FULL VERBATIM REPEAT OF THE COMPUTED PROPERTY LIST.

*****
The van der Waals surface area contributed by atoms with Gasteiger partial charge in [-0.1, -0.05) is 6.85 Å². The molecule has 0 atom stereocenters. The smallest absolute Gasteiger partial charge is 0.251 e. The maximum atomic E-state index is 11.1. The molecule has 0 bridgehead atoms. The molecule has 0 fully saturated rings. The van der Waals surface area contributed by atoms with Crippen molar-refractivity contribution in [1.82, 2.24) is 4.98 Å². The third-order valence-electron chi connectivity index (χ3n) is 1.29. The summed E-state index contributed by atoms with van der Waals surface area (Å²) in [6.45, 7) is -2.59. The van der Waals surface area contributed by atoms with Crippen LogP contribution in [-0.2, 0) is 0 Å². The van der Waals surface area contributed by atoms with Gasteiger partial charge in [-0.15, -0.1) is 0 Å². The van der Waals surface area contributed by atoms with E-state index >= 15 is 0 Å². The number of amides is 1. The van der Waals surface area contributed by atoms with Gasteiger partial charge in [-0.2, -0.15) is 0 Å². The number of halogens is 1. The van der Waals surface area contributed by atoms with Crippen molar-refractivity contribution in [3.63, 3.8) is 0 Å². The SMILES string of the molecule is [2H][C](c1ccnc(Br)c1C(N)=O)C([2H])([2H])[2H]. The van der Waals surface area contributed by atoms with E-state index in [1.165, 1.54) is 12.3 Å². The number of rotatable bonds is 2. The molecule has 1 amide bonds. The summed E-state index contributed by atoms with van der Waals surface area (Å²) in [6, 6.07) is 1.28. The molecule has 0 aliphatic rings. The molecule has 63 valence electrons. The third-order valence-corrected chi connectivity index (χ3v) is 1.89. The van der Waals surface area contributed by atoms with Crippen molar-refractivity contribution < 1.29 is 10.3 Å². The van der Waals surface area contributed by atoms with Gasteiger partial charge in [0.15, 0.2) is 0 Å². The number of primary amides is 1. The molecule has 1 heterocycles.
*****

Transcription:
The van der Waals surface area contributed by atoms with Gasteiger partial charge in [-0.1, -0.05) is 6.85 Å². The molecule has 0 atom stereocenters. The smallest absolute Gasteiger partial charge is 0.251 e. The maximum atomic E-state index is 11.1. The molecule has 0 bridgehead atoms. The molecule has 0 fully saturated rings. The van der Waals surface area contributed by atoms with Crippen molar-refractivity contribution in [1.82, 2.24) is 4.98 Å². The third-order valence-electron chi connectivity index (χ3n) is 1.29. The summed E-state index contributed by atoms with van der Waals surface area (Å²) in [6.45, 7) is -2.59. The van der Waals surface area contributed by atoms with Crippen LogP contribution in [-0.2, 0) is 0 Å². The van der Waals surface area contributed by atoms with Gasteiger partial charge in [-0.15, -0.1) is 0 Å². The van der Waals surface area contributed by atoms with E-state index >= 15 is 0 Å². The number of amides is 1. The van der Waals surface area contributed by atoms with Gasteiger partial charge in [-0.2, -0.15) is 0 Å². The number of halogens is 1. The van der Waals surface area contributed by atoms with Crippen molar-refractivity contribution in [3.63, 3.8) is 0 Å². The SMILES string of the molecule is [2H][C](c1ccnc(Br)c1C(N)=O)C([2H])([2H])[2H]. The van der Waals surface area contributed by atoms with E-state index in [1.165, 1.54) is 12.3 Å². The number of rotatable bonds is 2. The molecule has 1 amide bonds. The summed E-state index contributed by atoms with van der Waals surface area (Å²) in [6, 6.07) is 1.28. The molecule has 0 aliphatic rings. The molecule has 63 valence electrons. The third-order valence-corrected chi connectivity index (χ3v) is 1.89. The van der Waals surface area contributed by atoms with Crippen molar-refractivity contribution < 1.29 is 10.3 Å². The van der Waals surface area contributed by atoms with Gasteiger partial charge in [0.15, 0.2) is 0 Å². The number of primary amides is 1. The molecule has 1 heterocycles.